wed 22/09/2021

film directors

Cannes 2019: Week One - a genre-heavy opening

Every year the Cannes Film Festival is a swirl of chaos, excitement, and controversy. Last year, the festival had a markedly different feel. Gone were the big starry names. Replacing them were less glitzy films that were given a chance to shine....

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Cannes 2019: Pain and Glory review - a dour, semi-autobiographical portrait

There’s a touch of Fellini’s 8 ½ in Pedro Almodóvar’s latest film. It’s a forlorn, confessional tale, with Antonio Banderas starring as Salvador Mallo, a director in the latter stages of his career. His character acts as a cypher for Almodóvar,...

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DVD/Blu-ray: Maurice

“Publishable, but worth it?” EM Forster’s hesitations about the value of Maurice, his novel of Edwardian homosexuality – written in 1913-14, it was published only posthumously, in 1971 – were certainly redeemed by James Ivory’s 1987 film of the book...

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DVD/Blu-ray: November

Life in rural 19th century Estonia looks hard. The ice and the squalor are tough enough, but then you’ve the kratts to contend with. We see one in the eye-popping opening sequence of Rainer Sarnet’s 2017 epic November, an unsettling creature cobbled...

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Woman at War review – timely comedy-drama about an eco-warrior with a difference

What is it about Nordic women and the environment? Hot on the heels of the London visit by Swedish teen activist Greta Thunberg – the most inspiring climate change campaigner since Al Gore – comes this timely, singular, enormously enjoyable comedy-...

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Stanley Kubrick: The Exhibition, Design Museum review - immersive detail

Who would have known that the word “Kubrickian” only entered the Oxford English Dictionary last year? You’d have thought that one of the great film directors of the 20th century would have earned his own epithet long ago. It’s taken a long time, too...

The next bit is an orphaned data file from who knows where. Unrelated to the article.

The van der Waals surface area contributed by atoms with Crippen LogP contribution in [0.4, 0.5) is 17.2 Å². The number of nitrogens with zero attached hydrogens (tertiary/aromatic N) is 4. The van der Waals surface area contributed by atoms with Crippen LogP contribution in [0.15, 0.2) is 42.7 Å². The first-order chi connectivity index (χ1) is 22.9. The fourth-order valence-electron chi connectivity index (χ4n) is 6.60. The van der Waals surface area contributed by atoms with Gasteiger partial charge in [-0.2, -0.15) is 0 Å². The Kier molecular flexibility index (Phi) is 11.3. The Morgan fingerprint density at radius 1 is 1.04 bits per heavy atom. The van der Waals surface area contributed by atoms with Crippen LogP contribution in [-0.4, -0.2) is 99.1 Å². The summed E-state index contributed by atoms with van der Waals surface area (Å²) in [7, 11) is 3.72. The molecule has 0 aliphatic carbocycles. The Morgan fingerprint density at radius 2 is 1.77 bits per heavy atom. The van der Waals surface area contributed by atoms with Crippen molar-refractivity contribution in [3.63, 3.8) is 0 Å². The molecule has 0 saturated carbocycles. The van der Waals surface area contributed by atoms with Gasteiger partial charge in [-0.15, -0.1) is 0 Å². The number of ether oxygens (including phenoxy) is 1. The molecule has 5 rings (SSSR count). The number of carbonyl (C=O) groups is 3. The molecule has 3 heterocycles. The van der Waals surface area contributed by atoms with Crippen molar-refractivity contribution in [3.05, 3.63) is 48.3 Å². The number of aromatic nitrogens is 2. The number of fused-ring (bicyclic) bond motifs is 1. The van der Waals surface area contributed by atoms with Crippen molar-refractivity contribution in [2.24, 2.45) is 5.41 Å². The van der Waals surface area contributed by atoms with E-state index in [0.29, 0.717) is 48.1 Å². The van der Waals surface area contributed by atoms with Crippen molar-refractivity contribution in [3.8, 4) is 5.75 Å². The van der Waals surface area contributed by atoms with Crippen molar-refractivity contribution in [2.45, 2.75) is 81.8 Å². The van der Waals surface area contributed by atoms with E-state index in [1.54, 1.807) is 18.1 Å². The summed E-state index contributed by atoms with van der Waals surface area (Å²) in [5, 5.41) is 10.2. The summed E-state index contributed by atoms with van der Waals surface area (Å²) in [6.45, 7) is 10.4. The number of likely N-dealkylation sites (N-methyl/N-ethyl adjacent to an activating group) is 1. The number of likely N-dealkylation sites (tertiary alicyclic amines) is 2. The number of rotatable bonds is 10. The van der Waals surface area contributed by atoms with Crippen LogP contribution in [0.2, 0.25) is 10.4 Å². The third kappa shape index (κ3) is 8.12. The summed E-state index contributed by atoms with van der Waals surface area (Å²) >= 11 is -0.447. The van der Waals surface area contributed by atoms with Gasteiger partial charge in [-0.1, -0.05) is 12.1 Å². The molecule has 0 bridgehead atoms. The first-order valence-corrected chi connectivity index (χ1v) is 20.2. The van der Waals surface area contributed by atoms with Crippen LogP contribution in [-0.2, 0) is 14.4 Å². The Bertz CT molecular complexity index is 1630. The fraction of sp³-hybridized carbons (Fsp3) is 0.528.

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Blu-ray: Khrustalyov, My Car!

The title of Khrustalyov, My Car! comes, infamously, from the words uttered by NKVD chief Lavrenty Beria as he departed the scene of Stalin’s death in March 1953, and Alexei German’s film comes as close as cinema can to dissecting the surreal terror...

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Donbass review - war stories from the Ukrainian front

The latest from the prolific Sergei Loznitsa, Donbass is a bad-dream journey into the conflict that’s been waging in Eastern Ukraine since 2014, barely noticed beyond its immediate region. The titular break-away region, also known as “Novorossiya” (...

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DVD: The House by the Sea

Robert Guediguian has spoken of the influence of Chekhov on The House by the Sea (Le Villa), and the shadow of the Russian dramatist, particularly The Cherry Orchard, can certainly be felt in the French director’s latest film, his 20th in a career...

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DVD: Mifune - The Last Samurai

Akira Kurosawa’s 1950 early masterpiece Rashomon was a revelation for post-war western screen audiences, winning the Golden Lion at the Venice Film Festival that year and becoming a standard-bearer for the new generation of Japanese film. Its lead...

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Mid90s review – rise of a skate gang tyro

There’s an admirable modesty in the way Jonah Hill has approached his first film as writer-director. The popular actor (Superbad, Moneyball, The Wolf of Wall Street) has taken a low-key indie approach to Mid90s, his gently humorous coming-of-age...

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Director Jason Barker: ‘Trans lives are often portrayed so bleakly’

When Jason and Tracey were trying for a baby, the worst happened. Tracey was diagnosed with breast cancer, and although she eventually recovered, was unable to carry a child. For Jason, the answer was clear - as a trans man, he would become pregnant...

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